port = 5432

To

port = 5433

Finally setup our database then start it up:

createdb instagram
postgres -D /Users/craig/Library/Application\ Support/Postgres/var-9.5-2

Setup

Now you should have two running instances of Postgres, now let’s finally turn on the pg_shard extension, create some tables and see what we have. First connect to your main running Postgres instance, so in this case the the instagram database we first created psql instagram, then let’s set things up:

CREATE EXTENSION pg_shard;
CREATE TABLE customer_reviews (customer_id TEXT NOT NULL, review_date DATE, review_rating INTEGER, product_id CHAR(10));

 CREATE TABLE
 Time: 4.734 ms

SELECT master_create_distributed_table(table_name := 'customer_reviews',                                                                                                     partition_column := 'customer_id');

 master_create_distributed_table
 ---------------------------------

 (1 row)

SELECT master_create_worker_shards(table_name := 'customer_reviews',                                                                                                     shard_count := 16,                                                                                                                                        replication_factor := 2);

 master_create_worker_shards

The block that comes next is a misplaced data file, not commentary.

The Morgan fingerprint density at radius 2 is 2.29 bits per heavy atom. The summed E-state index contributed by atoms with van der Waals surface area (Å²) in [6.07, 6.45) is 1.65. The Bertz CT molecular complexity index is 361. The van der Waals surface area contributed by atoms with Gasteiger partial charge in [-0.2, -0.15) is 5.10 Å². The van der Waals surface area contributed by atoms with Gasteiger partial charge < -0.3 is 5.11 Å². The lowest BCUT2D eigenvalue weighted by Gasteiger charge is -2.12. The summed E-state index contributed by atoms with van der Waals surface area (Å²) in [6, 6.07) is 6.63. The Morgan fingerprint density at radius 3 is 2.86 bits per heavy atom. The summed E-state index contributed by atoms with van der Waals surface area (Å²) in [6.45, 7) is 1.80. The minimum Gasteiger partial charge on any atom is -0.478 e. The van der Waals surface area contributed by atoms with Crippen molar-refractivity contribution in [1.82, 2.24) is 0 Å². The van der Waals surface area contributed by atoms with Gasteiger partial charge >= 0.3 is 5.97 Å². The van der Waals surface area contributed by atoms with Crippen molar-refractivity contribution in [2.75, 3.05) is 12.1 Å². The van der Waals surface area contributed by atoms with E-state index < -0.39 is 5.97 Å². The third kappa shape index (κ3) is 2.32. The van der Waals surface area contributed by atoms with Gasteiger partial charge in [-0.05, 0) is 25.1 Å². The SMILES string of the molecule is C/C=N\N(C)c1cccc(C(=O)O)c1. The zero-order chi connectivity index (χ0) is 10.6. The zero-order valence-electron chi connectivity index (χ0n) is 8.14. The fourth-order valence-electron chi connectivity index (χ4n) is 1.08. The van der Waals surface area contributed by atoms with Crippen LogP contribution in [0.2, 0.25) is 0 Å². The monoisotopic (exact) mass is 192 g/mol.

-----------------------------

 (1 row)

Understanding and using

So that was a lot of initial setup. But now we have an application that could in theory scale to a shared application across 16 instances. If you want a refresher, there’s a difference between physical and logical shards. In this case above we have 16 logical ones and it’s replicated across 2 physical Postgres instances albeit on the same instance.

Alright so a little more poking under the covers to see what happened before we actually start doing something with our data. If you’re still connected go ahead and run \d, and you should see:

                List of relations
 Schema |          Name          | Type  | Owner
--------+------------------------+-------+-------
 public | customer_reviews       | table | craig
 public | customer_reviews_10000 | table | craig
 public | customer_reviews_10001 | table | craig
 public | customer_reviews_10002 | table | craig